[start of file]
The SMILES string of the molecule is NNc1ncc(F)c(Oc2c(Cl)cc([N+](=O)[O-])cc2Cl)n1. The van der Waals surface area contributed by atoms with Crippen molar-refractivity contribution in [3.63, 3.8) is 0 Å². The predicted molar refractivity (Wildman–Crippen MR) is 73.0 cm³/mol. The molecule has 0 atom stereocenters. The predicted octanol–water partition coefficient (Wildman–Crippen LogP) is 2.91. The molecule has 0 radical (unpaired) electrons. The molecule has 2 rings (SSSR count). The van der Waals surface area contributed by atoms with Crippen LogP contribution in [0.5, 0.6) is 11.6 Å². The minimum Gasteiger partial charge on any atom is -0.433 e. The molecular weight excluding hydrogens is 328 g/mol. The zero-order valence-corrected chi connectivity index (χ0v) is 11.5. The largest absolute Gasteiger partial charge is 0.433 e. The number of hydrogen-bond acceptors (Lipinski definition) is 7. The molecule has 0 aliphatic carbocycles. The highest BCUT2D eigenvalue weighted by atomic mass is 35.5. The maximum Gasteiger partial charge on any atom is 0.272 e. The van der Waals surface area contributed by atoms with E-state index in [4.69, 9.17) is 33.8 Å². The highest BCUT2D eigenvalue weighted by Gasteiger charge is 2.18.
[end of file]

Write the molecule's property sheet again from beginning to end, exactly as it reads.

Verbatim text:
The SMILES string of the molecule is NNc1ncc(F)c(Oc2c(Cl)cc([N+](=O)[O-])cc2Cl)n1. The van der Waals surface area contributed by atoms with Crippen molar-refractivity contribution in [3.63, 3.8) is 0 Å². The predicted molar refractivity (Wildman–Crippen MR) is 73.0 cm³/mol. The molecule has 0 atom stereocenters. The predicted octanol–water partition coefficient (Wildman–Crippen LogP) is 2.91. The molecule has 0 radical (unpaired) electrons. The molecule has 2 rings (SSSR count). The van der Waals surface area contributed by atoms with Crippen LogP contribution in [0.5, 0.6) is 11.6 Å². The minimum Gasteiger partial charge on any atom is -0.433 e. The molecular weight excluding hydrogens is 328 g/mol. The zero-order valence-corrected chi connectivity index (χ0v) is 11.5. The largest absolute Gasteiger partial charge is 0.433 e. The number of hydrogen-bond acceptors (Lipinski definition) is 7. The molecule has 0 aliphatic carbocycles. The highest BCUT2D eigenvalue weighted by atomic mass is 35.5. The maximum Gasteiger partial charge on any atom is 0.272 e. The van der Waals surface area contributed by atoms with E-state index in [4.69, 9.17) is 33.8 Å². The highest BCUT2D eigenvalue weighted by Gasteiger charge is 2.18.